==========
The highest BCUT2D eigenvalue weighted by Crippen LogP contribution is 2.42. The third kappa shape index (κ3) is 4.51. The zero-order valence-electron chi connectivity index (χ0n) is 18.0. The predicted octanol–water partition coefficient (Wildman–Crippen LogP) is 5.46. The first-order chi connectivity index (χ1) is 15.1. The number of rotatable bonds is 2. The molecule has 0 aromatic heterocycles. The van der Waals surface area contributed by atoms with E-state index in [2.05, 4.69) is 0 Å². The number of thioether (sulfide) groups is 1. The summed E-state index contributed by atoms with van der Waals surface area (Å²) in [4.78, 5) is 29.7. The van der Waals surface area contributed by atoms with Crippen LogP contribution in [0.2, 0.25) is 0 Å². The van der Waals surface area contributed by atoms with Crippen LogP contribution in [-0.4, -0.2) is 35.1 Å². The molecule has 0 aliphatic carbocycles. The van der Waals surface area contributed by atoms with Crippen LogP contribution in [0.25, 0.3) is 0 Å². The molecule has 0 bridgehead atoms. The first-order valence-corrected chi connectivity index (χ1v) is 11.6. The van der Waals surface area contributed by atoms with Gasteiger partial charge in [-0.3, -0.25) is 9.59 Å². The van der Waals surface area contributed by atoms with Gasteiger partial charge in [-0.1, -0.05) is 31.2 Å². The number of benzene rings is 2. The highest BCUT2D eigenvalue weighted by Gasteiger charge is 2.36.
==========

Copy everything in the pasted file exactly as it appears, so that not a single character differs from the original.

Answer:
The highest BCUT2D eigenvalue weighted by Crippen LogP contribution is 2.42. The third kappa shape index (κ3) is 4.51. The zero-order valence-electron chi connectivity index (χ0n) is 18.0. The predicted octanol–water partition coefficient (Wildman–Crippen LogP) is 5.46. The first-order chi connectivity index (χ1) is 15.1. The number of rotatable bonds is 2. The molecule has 0 aromatic heterocycles. The van der Waals surface area contributed by atoms with E-state index in [2.05, 4.69) is 0 Å². The number of thioether (sulfide) groups is 1. The summed E-state index contributed by atoms with van der Waals surface area (Å²) in [4.78, 5) is 29.7. The van der Waals surface area contributed by atoms with Crippen LogP contribution in [0.2, 0.25) is 0 Å². The van der Waals surface area contributed by atoms with Crippen LogP contribution in [-0.4, -0.2) is 35.1 Å². The molecule has 0 aliphatic carbocycles. The van der Waals surface area contributed by atoms with Crippen LogP contribution in [0.25, 0.3) is 0 Å². The molecule has 0 bridgehead atoms. The first-order valence-corrected chi connectivity index (χ1v) is 11.6. The van der Waals surface area contributed by atoms with Gasteiger partial charge in [-0.3, -0.25) is 9.59 Å². The van der Waals surface area contributed by atoms with Gasteiger partial charge in [-0.1, -0.05) is 31.2 Å². The number of benzene rings is 2. The highest BCUT2D eigenvalue weighted by Gasteiger charge is 2.36.